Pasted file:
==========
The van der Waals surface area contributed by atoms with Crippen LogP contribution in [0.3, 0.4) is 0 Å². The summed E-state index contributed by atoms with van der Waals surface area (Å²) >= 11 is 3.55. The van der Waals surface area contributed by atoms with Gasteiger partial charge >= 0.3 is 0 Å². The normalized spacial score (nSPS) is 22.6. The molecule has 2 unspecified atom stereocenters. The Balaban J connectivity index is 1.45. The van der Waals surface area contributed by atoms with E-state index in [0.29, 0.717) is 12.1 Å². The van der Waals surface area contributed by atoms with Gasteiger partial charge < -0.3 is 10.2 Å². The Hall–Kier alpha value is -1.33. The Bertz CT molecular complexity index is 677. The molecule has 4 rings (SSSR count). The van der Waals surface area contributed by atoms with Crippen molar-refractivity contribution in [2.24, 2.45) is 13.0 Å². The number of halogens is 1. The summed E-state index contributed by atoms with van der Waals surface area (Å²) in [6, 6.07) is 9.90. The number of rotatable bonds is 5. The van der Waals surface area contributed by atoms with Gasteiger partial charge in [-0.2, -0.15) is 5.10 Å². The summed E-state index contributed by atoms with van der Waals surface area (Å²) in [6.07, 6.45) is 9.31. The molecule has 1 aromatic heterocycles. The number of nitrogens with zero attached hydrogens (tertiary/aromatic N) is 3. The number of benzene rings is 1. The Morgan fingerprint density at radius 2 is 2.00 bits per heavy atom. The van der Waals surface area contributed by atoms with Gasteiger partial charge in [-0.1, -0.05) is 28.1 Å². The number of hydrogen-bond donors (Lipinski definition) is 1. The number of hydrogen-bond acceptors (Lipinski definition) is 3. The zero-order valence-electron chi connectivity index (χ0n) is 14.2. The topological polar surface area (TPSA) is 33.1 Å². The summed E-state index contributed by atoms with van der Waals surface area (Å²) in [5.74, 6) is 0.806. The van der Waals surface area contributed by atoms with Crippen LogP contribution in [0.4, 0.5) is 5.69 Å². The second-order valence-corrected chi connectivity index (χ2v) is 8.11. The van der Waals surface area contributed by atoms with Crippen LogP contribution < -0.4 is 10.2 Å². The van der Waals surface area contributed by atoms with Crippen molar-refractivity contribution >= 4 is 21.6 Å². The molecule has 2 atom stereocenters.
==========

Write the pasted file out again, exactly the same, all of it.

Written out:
The van der Waals surface area contributed by atoms with Crippen LogP contribution in [0.3, 0.4) is 0 Å². The summed E-state index contributed by atoms with van der Waals surface area (Å²) >= 11 is 3.55. The van der Waals surface area contributed by atoms with Gasteiger partial charge >= 0.3 is 0 Å². The normalized spacial score (nSPS) is 22.6. The molecule has 2 unspecified atom stereocenters. The Balaban J connectivity index is 1.45. The van der Waals surface area contributed by atoms with E-state index in [0.29, 0.717) is 12.1 Å². The van der Waals surface area contributed by atoms with Gasteiger partial charge < -0.3 is 10.2 Å². The Hall–Kier alpha value is -1.33. The Bertz CT molecular complexity index is 677. The molecule has 4 rings (SSSR count). The van der Waals surface area contributed by atoms with Crippen molar-refractivity contribution in [2.24, 2.45) is 13.0 Å². The number of halogens is 1. The summed E-state index contributed by atoms with van der Waals surface area (Å²) in [6, 6.07) is 9.90. The number of rotatable bonds is 5. The van der Waals surface area contributed by atoms with Gasteiger partial charge in [-0.2, -0.15) is 5.10 Å². The summed E-state index contributed by atoms with van der Waals surface area (Å²) in [6.07, 6.45) is 9.31. The molecule has 1 aromatic heterocycles. The number of nitrogens with zero attached hydrogens (tertiary/aromatic N) is 3. The number of benzene rings is 1. The Morgan fingerprint density at radius 2 is 2.00 bits per heavy atom. The van der Waals surface area contributed by atoms with Gasteiger partial charge in [-0.1, -0.05) is 28.1 Å². The number of hydrogen-bond donors (Lipinski definition) is 1. The number of hydrogen-bond acceptors (Lipinski definition) is 3. The zero-order valence-electron chi connectivity index (χ0n) is 14.2. The topological polar surface area (TPSA) is 33.1 Å². The summed E-state index contributed by atoms with van der Waals surface area (Å²) in [5.74, 6) is 0.806. The van der Waals surface area contributed by atoms with Crippen LogP contribution in [0.4, 0.5) is 5.69 Å². The second-order valence-corrected chi connectivity index (χ2v) is 8.11. The van der Waals surface area contributed by atoms with Crippen LogP contribution < -0.4 is 10.2 Å². The van der Waals surface area contributed by atoms with Crippen molar-refractivity contribution >= 4 is 21.6 Å². The molecule has 2 atom stereocenters.